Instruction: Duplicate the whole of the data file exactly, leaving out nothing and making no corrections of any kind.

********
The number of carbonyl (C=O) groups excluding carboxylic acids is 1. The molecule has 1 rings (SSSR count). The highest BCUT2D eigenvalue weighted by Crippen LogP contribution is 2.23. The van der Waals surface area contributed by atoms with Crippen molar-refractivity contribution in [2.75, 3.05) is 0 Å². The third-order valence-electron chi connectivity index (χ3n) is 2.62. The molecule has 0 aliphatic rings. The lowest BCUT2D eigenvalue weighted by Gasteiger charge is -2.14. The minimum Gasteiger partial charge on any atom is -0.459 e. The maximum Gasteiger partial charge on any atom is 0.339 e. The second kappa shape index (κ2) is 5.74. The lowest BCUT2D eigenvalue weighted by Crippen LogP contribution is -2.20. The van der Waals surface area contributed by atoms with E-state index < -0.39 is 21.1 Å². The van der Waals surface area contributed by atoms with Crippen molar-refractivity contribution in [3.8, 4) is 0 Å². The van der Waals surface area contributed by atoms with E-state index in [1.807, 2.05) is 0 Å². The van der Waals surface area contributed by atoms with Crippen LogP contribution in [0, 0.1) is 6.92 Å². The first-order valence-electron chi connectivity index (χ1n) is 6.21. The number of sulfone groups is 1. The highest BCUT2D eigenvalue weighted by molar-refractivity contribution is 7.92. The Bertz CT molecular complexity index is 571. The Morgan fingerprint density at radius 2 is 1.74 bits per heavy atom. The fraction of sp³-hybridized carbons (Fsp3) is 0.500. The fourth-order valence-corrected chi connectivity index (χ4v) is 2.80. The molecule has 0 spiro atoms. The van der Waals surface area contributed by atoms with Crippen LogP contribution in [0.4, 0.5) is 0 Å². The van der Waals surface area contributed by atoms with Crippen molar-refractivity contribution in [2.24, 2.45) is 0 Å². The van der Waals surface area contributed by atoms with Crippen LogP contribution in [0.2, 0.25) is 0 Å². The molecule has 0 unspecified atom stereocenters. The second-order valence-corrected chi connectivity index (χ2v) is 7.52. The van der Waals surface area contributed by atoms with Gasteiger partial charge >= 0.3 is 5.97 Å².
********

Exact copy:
The number of carbonyl (C=O) groups excluding carboxylic acids is 1. The molecule has 1 rings (SSSR count). The highest BCUT2D eigenvalue weighted by Crippen LogP contribution is 2.23. The van der Waals surface area contributed by atoms with Crippen molar-refractivity contribution in [2.75, 3.05) is 0 Å². The third-order valence-electron chi connectivity index (χ3n) is 2.62. The molecule has 0 aliphatic rings. The lowest BCUT2D eigenvalue weighted by Gasteiger charge is -2.14. The minimum Gasteiger partial charge on any atom is -0.459 e. The maximum Gasteiger partial charge on any atom is 0.339 e. The second kappa shape index (κ2) is 5.74. The lowest BCUT2D eigenvalue weighted by Crippen LogP contribution is -2.20. The van der Waals surface area contributed by atoms with E-state index < -0.39 is 21.1 Å². The van der Waals surface area contributed by atoms with Crippen molar-refractivity contribution in [3.8, 4) is 0 Å². The van der Waals surface area contributed by atoms with E-state index in [1.807, 2.05) is 0 Å². The van der Waals surface area contributed by atoms with Crippen LogP contribution in [0, 0.1) is 6.92 Å². The first-order valence-electron chi connectivity index (χ1n) is 6.21. The number of sulfone groups is 1. The highest BCUT2D eigenvalue weighted by molar-refractivity contribution is 7.92. The Bertz CT molecular complexity index is 571. The Morgan fingerprint density at radius 2 is 1.74 bits per heavy atom. The fraction of sp³-hybridized carbons (Fsp3) is 0.500. The fourth-order valence-corrected chi connectivity index (χ4v) is 2.80. The molecule has 0 spiro atoms. The van der Waals surface area contributed by atoms with Crippen LogP contribution in [0.4, 0.5) is 0 Å². The van der Waals surface area contributed by atoms with Crippen molar-refractivity contribution in [2.24, 2.45) is 0 Å². The van der Waals surface area contributed by atoms with Crippen LogP contribution in [0.2, 0.25) is 0 Å². The molecule has 0 unspecified atom stereocenters. The second-order valence-corrected chi connectivity index (χ2v) is 7.52. The van der Waals surface area contributed by atoms with Gasteiger partial charge >= 0.3 is 5.97 Å².